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  6. Ming_Loyalist

    Ming_Loyalist Neues Mitglied

    Rüstung in den Südliche und Nördliche Dynastien

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    Infanterist in den Südliche und Nördliche Dynastien

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    Schwerer Infanterist in den Südliche und Nördliche Dynastien



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    Sui-Dynastie (581-618)

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    Schwerer Sui Infanterist

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    Tang Dynastie (von 618 bis 907)



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    Tang General

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    Tang Kavallerist



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    Tang Kavallerie General



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    Tang General mit einem Löwenkopf

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    Tang General

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    Früherer Tang General

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    Tang Offizier

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    Tang Rüstungen:

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    Fünf Dynastien und Zehn Königreiche (907-960)



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    Kavallerist in den Fünf Dynastien und Zehn Königreiche

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    Song-Dynastie(960 bis 1279)

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    Song Infanterist

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    Schwerer Song Infanterist



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    Schwerer Song Kavallerist

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    Song Infanterist



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    Yuan Mongolenherrschaft (1279-1368)



    Mongolischer Soldat

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    Yuan Soldaten

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    Yuan Bogenschützer

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    Yuan Bogenschützer auf Pferd

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    Ming Dynastie





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    Ming Kavallerist mit einem Muskete(1368 bis 1644)

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    Ming Musketier

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    Früher Ming General

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    Ming Rüstung:

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    Rüstung und Helm von Kaiser Wanli von Ming Reich

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    Qing Manchus Herrschaft(16361912)

    Manchus Rüstung

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    Manchus Qing Soldat

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    Zuletzt bearbeitet: 8. November 2007
  7. Ming_Loyalist

    Ming_Loyalist Neues Mitglied

    In Wikipedia gibt es einen englischen Text über die Geschichte der chinesischen Rüstung.



    Ancient armour: Shang (商)- Han(汉)

    Armour was exclusively for noblemen, the earliest armour used by the Shang dynasty (商) was made from turtles shells tied together with cords. Later bronze and leather was introduced, and simple one piece breastplate and lamellar cuirass begin to appear. Most of these were highly elaborate and decorated, and were often very heavy. The majority of noblemen fought mounted on war chariot, so weight of the armour wasn’t a major factor in its construction.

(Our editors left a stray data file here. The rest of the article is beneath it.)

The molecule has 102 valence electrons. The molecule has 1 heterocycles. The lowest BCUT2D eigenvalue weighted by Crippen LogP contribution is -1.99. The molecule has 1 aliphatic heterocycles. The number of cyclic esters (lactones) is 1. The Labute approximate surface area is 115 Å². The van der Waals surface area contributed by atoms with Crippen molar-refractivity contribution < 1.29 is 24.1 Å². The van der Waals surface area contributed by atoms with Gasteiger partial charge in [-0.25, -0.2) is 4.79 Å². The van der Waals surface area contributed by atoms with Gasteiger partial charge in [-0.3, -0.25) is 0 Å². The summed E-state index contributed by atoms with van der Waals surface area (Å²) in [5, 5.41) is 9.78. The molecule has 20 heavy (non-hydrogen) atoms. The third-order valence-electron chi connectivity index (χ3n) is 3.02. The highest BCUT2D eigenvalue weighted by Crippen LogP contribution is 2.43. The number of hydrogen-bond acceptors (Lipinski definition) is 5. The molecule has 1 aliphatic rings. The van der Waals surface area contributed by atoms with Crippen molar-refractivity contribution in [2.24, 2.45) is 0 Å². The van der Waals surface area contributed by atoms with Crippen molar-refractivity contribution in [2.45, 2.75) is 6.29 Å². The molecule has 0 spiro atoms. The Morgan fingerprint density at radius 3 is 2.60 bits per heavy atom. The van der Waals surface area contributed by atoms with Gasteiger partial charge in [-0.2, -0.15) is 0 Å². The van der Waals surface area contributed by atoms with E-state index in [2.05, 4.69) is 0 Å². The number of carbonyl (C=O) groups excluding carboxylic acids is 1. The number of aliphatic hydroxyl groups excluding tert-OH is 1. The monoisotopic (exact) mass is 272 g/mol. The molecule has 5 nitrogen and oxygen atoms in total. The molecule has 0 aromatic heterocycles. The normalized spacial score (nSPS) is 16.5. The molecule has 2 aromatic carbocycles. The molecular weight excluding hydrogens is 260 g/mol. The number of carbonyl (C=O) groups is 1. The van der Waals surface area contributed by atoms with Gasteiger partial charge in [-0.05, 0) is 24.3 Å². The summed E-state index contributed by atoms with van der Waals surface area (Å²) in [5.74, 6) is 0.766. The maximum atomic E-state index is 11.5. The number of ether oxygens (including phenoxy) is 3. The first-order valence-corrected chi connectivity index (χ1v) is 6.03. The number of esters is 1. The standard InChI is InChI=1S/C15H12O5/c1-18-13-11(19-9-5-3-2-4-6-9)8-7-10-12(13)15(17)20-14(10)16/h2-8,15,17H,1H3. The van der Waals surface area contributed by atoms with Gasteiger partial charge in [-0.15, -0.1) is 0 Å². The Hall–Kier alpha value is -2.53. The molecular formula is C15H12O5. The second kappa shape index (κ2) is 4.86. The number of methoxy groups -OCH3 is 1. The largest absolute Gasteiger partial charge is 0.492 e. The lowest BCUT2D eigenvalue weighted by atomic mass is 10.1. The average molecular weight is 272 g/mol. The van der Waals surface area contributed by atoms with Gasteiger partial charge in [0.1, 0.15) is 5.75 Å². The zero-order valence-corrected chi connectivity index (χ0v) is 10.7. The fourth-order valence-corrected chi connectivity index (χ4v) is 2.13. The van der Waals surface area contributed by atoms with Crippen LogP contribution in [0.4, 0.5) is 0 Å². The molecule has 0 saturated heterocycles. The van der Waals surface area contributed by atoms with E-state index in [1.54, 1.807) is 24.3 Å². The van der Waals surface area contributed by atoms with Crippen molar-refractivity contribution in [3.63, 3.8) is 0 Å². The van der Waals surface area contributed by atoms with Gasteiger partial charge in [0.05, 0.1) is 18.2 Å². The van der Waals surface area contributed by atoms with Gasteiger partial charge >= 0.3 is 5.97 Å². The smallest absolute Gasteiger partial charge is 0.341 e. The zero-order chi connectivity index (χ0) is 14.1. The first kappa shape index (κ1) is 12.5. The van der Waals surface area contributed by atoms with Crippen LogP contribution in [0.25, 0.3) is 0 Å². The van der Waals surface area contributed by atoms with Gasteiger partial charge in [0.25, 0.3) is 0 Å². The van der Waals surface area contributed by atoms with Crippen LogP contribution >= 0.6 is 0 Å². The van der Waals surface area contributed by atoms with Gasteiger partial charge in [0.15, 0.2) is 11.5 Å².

After the defeat of the Shang, the Zhou (周) used many weapons and types of equipment that originally came from the Shang. However, the Zhou incorporated some of their own different or unique styles of armour. One type was the ge jia (革甲), a sleeveless coat of animal hide formed on a wooden dummy. The hide used was of buffalo and rhinoceros. Buffalo was more often used later on, because of the disappearance of the rhinoceros in the region. Another armour used by the Zhou was the wei jia, a boiled leather on a fabric backing. Red lacquer was often used to form a protective layer for most armour used by the Zhou.

    Chariots were used extensively during the Spring and Autumn Period (春秋). The chariots were mainly used as a shock weapon and a platform for archers; but the chariot was restricted to flat terrain and when used against well organized infantry, it was often defeated. Shang chariots were often drawn by two horses, the Zhou later introduced a four horse chariot. The crew of the chariot was made up of noblemen, all would have worn armour.
    Zhou chariots were protected by leather, and sometimes came with a canopy to protect the crew from the weather, but this was probably removed before going into battle. Chariot horses were protected by a blanker made of animal skins -- most popular was tiger skin, and sometime would have worn lamellar peytral made of leather to protecte the horses' chest and neck. Chariot use declined during the Warring States Period (战国时期), probably because of the introduction of the crossbow and cavalry.
    Most of the Warring States maintained large armies, numbering anywhere from 30,000 to 100,000. With such a large number of men, it became prohibitive to give all of them armor. Armour was most common for elite soldiers. During the Warring States Era, most armour was made of leather or bronze, or a combination of both. The metal that was used most for military purposes was bronze. Wrought iron began to appear in the 5th century BC, but didn’t begin to replace bronze until the 2nd century BC.